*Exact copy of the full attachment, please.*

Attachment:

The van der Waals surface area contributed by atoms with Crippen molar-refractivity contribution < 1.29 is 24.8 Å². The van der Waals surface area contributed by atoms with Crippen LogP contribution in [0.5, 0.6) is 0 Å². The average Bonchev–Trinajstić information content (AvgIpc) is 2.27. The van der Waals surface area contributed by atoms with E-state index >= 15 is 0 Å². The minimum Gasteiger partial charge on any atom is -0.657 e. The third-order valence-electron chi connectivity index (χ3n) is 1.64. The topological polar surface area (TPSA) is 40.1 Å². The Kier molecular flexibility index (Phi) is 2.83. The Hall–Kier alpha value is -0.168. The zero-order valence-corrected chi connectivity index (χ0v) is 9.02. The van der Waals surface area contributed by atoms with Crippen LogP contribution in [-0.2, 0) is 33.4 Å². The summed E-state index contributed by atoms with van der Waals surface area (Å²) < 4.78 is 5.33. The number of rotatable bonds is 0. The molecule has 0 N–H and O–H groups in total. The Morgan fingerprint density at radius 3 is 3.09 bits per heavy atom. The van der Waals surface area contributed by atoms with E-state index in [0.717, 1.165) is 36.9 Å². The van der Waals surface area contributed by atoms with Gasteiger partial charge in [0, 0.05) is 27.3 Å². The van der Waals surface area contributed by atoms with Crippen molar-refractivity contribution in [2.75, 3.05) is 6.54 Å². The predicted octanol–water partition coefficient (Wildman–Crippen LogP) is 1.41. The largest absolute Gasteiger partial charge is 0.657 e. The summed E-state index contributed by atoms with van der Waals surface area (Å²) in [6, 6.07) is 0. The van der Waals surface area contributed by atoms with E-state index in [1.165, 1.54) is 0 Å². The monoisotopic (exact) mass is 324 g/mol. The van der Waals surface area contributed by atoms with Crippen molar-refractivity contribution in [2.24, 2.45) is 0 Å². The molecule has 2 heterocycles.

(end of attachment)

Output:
The van der Waals surface area contributed by atoms with Crippen molar-refractivity contribution < 1.29 is 24.8 Å². The van der Waals surface area contributed by atoms with Crippen LogP contribution in [0.5, 0.6) is 0 Å². The average Bonchev–Trinajstić information content (AvgIpc) is 2.27. The van der Waals surface area contributed by atoms with E-state index >= 15 is 0 Å². The minimum Gasteiger partial charge on any atom is -0.657 e. The third-order valence-electron chi connectivity index (χ3n) is 1.64. The topological polar surface area (TPSA) is 40.1 Å². The Kier molecular flexibility index (Phi) is 2.83. The Hall–Kier alpha value is -0.168. The zero-order valence-corrected chi connectivity index (χ0v) is 9.02. The van der Waals surface area contributed by atoms with Crippen LogP contribution in [-0.2, 0) is 33.4 Å². The summed E-state index contributed by atoms with van der Waals surface area (Å²) < 4.78 is 5.33. The number of rotatable bonds is 0. The molecule has 0 N–H and O–H groups in total. The Morgan fingerprint density at radius 3 is 3.09 bits per heavy atom. The van der Waals surface area contributed by atoms with E-state index in [0.717, 1.165) is 36.9 Å². The van der Waals surface area contributed by atoms with Gasteiger partial charge in [0, 0.05) is 27.3 Å². The van der Waals surface area contributed by atoms with Crippen molar-refractivity contribution in [2.75, 3.05) is 6.54 Å². The predicted octanol–water partition coefficient (Wildman–Crippen LogP) is 1.41. The largest absolute Gasteiger partial charge is 0.657 e. The summed E-state index contributed by atoms with van der Waals surface area (Å²) in [6, 6.07) is 0. The van der Waals surface area contributed by atoms with E-state index in [1.165, 1.54) is 0 Å². The monoisotopic (exact) mass is 324 g/mol. The van der Waals surface area contributed by atoms with Crippen molar-refractivity contribution in [2.24, 2.45) is 0 Å². The molecule has 2 heterocycles.